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Soil microbes survive the desert by 'sleeping' through the dry spells

Soil microbes face extreme challenges for survival in desert environments, which are characterized by prolonged drought and scarce rainfall. Despite these harsh conditions, an invisible world thrives below the surface.

The microbes reside in the desert’s biocrust – the uppermost layer of soil. They play a crucial role in enriching the soil with essential nutrients like carbon and nitrogen.

Additionally, they help prevent erosion and retain moisture, contributing significantly to ecosystem health. Yet, the survival strategies of soil microbes in such a punishing environment have long baffled scientists.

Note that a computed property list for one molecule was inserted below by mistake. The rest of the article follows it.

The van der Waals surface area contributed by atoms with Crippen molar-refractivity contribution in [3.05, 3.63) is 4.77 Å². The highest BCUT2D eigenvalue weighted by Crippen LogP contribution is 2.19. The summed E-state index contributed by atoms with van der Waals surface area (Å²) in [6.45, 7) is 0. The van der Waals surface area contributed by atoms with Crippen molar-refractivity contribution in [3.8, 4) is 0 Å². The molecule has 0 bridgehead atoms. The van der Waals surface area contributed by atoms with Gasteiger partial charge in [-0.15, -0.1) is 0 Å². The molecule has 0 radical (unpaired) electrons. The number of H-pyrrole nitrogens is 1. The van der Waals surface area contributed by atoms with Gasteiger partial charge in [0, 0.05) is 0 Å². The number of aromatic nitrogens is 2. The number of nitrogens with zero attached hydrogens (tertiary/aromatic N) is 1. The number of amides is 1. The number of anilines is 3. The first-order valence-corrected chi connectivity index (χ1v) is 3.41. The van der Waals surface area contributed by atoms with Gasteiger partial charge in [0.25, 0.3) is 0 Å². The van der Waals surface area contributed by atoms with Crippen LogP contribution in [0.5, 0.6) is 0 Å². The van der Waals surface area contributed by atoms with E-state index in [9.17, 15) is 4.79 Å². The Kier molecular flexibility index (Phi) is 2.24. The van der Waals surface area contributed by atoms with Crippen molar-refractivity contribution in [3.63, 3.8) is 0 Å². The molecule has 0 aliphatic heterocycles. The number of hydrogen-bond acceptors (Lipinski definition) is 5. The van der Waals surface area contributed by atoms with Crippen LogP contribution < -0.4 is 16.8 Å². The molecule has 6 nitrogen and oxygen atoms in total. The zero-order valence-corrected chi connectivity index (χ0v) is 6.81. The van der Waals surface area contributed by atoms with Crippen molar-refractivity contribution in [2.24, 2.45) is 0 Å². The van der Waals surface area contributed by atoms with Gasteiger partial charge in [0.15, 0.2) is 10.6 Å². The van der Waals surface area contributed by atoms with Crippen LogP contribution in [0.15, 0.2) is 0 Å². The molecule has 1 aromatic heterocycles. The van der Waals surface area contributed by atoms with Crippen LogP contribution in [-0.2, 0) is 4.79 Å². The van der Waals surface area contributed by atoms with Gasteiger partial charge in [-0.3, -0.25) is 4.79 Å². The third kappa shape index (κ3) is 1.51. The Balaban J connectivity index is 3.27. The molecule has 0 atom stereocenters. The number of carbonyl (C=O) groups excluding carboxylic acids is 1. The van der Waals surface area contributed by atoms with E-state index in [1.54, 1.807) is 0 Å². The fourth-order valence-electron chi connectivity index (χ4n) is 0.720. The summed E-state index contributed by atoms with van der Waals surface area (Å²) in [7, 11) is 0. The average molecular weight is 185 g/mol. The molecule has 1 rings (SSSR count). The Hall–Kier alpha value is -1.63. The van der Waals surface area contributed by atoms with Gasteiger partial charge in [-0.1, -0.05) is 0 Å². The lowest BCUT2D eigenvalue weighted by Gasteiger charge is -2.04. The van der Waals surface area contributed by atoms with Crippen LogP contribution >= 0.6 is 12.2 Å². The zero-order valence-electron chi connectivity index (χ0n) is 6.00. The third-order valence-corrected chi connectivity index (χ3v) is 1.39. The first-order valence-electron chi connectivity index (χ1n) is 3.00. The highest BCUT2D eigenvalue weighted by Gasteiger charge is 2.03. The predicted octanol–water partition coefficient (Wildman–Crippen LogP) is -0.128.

From dormancy to dynamism

A recent study has shed light on how these resilient microorganisms manage to survive and even thrive under extreme conditions. Dagmar Woebken and her team in the Centre for Microbiology and Environmental Systems Science at the University of Vienna published their findings in the journal Nature Communications.

The experts found that desert soil microbes are uniquely adapted to swiftly respond to the infrequent moisture provided by rainfall. The bacteria enter a dormant state during dry periods, springing to life almost immediately following a rainfall event. This fascinating phenomenon was closely studied in the biocrusts of the Negev Desert, Israel.

The researchers discovered that within a very short time frame after rain – sometimes as little as 15 to 30 minutes – nearly all of the diverse microbial life present in the soil transitions from dormancy. They quickly reach full activity. This rapid shift is not commonly seen in other soil types, where bacteria reactivation takes significantly longer.

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